When the task of managing the software on about 7,000 devices fell to Pima Community College’s Sean Mendoza, his first priority was to mitigate the campus’s risk in vendor licensing audits.
Under Mendoza’s leadership, the college’s six campuses, near Tucson, Ariz., underwent a three-year effort to develop a software asset management (SAM) process and implement tools such as Snow Software’s License Manager. The work has substantially reduced the college’s risk of incurring noncompliance fines and, so far, has yielded broader benefits such as improved data-based decision-making on software purchases and increased awareness of software resources available to faculty and staff.
“Now we can know whether the licenses we have are really used,” says Mendoza, who was an IT academic technology advanced analyst when he spearheaded the SAM program. “Rather than paying for software that we think we need, we only pay for software we actually need.”
Pima’s new program is part of the IT team’s increasingly proactive approach to software management, says Andrew Schuler, IT systems architect for User Support Services at the college. Pima enrolls about 47,500 students annually, and its SAM tools and processes are now essential to ensuring compliance through automation and reporting. The setup also improves software lifecycle management and user access to applications, while helping to optimize the use of software assets, Schuler says.
“Software is a huge part of our budget,” Schuler says. “In education, IT is always about doing more with less, and SAM helps us do that while reducing real risk.”
Andrew Schuler says Pima Community College takes a proactive stance on software management.
More Audits, Greater Risk
While other benefits follow, minimizing compliance risk in an increasingly complex and aggressive auditing environment is the main driver for the growth in SAM adoption, says Gartner Research Director Hank Marquis. The software industry continues to evolve from a model based on counting licenses to one based on algorithmic consumption, he says. As licensing models become more complicated, software manufacturers become more aggressive with their auditing programs.
“You will be audited,” Marquis says. “Vendors know they’re losing a lot of money from piracy and noncompliance. Without SAM in place, even if you’re in compliance, you won’t have the reports that help an audit go smoothly. You set yourself up for unplanned expenses and a time sink while you’re trying to maintain regular services for your users.”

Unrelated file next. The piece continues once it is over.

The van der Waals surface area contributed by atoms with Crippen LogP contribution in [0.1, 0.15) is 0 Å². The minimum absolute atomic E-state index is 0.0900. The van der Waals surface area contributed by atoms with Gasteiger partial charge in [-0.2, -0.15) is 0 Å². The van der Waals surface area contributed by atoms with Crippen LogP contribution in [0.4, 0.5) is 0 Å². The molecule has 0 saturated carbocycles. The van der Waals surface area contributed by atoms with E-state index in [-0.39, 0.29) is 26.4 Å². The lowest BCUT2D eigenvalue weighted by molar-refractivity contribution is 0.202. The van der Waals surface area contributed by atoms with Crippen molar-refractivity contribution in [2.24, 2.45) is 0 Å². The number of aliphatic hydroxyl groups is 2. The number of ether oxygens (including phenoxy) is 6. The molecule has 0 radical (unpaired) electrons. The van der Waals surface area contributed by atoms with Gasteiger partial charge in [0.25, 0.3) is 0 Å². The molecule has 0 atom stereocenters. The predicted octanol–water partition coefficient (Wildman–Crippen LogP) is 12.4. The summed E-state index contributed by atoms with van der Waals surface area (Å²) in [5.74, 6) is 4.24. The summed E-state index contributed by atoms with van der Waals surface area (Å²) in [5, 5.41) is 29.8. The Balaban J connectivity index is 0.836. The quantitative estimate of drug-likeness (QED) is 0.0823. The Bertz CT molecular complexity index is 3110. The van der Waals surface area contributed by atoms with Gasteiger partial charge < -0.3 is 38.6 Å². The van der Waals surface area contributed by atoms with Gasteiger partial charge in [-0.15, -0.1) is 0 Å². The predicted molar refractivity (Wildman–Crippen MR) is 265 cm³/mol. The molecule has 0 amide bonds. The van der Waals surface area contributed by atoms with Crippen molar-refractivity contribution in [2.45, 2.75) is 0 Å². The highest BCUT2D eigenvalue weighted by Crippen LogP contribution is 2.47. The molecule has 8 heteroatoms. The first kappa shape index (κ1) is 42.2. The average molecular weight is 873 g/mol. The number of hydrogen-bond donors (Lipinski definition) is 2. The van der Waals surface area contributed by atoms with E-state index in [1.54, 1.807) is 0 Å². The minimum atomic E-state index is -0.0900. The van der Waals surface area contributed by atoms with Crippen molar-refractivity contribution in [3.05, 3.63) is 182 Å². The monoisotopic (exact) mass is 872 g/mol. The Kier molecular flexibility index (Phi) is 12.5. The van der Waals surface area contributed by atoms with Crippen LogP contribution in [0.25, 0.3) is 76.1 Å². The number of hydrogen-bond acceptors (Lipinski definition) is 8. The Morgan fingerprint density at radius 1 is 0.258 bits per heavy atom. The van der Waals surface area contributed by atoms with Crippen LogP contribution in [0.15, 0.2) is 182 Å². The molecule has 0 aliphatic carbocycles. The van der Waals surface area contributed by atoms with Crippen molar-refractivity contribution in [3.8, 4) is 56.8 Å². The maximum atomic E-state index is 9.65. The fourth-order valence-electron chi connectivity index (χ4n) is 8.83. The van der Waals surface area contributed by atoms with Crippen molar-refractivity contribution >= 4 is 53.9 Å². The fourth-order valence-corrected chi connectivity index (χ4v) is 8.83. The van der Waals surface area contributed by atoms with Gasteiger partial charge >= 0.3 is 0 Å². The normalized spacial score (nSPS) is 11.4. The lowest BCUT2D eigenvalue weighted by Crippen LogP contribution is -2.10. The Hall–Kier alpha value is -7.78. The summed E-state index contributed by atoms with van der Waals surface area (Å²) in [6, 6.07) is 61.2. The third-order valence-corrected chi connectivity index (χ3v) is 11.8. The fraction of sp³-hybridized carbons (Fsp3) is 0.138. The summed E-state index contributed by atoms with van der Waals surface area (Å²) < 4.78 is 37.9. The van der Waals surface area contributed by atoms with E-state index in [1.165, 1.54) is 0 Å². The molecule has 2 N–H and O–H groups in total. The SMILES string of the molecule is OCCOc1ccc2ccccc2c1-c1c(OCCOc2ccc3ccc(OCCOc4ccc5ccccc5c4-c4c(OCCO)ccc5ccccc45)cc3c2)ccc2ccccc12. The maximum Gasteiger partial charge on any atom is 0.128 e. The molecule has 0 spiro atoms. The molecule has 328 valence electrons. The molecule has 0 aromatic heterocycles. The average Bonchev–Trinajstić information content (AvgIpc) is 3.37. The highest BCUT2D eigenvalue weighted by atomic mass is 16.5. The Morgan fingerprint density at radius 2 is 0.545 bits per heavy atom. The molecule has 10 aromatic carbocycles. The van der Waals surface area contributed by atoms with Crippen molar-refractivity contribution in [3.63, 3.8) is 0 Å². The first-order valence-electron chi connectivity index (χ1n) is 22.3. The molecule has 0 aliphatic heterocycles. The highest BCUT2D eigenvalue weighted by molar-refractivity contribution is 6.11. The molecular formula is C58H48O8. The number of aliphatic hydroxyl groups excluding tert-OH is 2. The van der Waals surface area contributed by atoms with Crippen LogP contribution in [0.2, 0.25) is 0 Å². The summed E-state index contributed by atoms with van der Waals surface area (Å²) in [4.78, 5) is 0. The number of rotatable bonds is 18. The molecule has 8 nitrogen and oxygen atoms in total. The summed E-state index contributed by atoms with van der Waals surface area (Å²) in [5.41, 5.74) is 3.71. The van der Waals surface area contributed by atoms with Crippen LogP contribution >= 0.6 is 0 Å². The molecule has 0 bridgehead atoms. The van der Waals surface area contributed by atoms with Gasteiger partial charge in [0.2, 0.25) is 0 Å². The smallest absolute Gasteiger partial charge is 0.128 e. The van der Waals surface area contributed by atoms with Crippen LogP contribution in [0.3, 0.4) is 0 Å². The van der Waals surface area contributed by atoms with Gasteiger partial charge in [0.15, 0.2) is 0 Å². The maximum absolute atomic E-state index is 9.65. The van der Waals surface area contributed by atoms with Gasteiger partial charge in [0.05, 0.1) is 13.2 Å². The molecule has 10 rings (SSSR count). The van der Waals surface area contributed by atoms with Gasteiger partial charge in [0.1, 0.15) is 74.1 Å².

IT teams should set a SAM process before implementing tools to support the process, Marquis advises. Take time to choose the right technology, especially because most tools only support specific licensing plans. A complete inventory of all institutional software and devices must be a part of the decision, he says.
When Mendoza and the Pima IT team started work on the Pima solution, they aimed to manage software information built on people, processes and data, he says. He then evaluated a dozen SAM solutions before narrowing the field down to two contenders. Both had the discovery, reporting and tracking features the team wanted, but Snow License Manager provided better customer support, Mendoza says. Staffers then began inputting the purchasing information and licensing entitlements for every instance of software on a Pima device by hand, he says.
“It was a Herculean task, but it was an opportunity for dialog between IT and the college community to make informed, data-based decisions to better serve our students,” Mendoza says. “Going forward, the system will report what entitlements have been inventoried and purchased, as well as usage data. That enables us to use our existing software resources to their fullest extent and ensure our compliance to the company’s license agreement.”
Focused on Compliance
Janice Tulloss, software licensing coordinator at the University of North Carolina, Greensboro (UNCG), has been working to bring order to that campus’s complicated software environment since 2008. She says licensing has grown into a much greater issue for higher ed IT in the past few years.
“There is absolutely more emphasis on risk mitigation today because there is greatly increased risk,” she says. “Software has become so expensive, fines for noncompliance have gone up, and auditing is much more prevalent.”
Colleges and universities need to educate users about piracy and its consequences and put tools and processes in place to ensure compliance, Tulloss advises.
UNCG currently uses a license management tool in conjunction with Microsoft System Center Configuration Manager to monitor compliance, deployment, access and software use, Tulloss says. That technology is bolstered by application review and software lifecycle management processes that aim to ensure clients have access to the best software solutions to meet their needs.
“We’re a state institution, and we want to make sure we’re spending people’s money wisely,” Tulloss says. “We want to be as efficient as we can, and software asset management is an important piece of that.”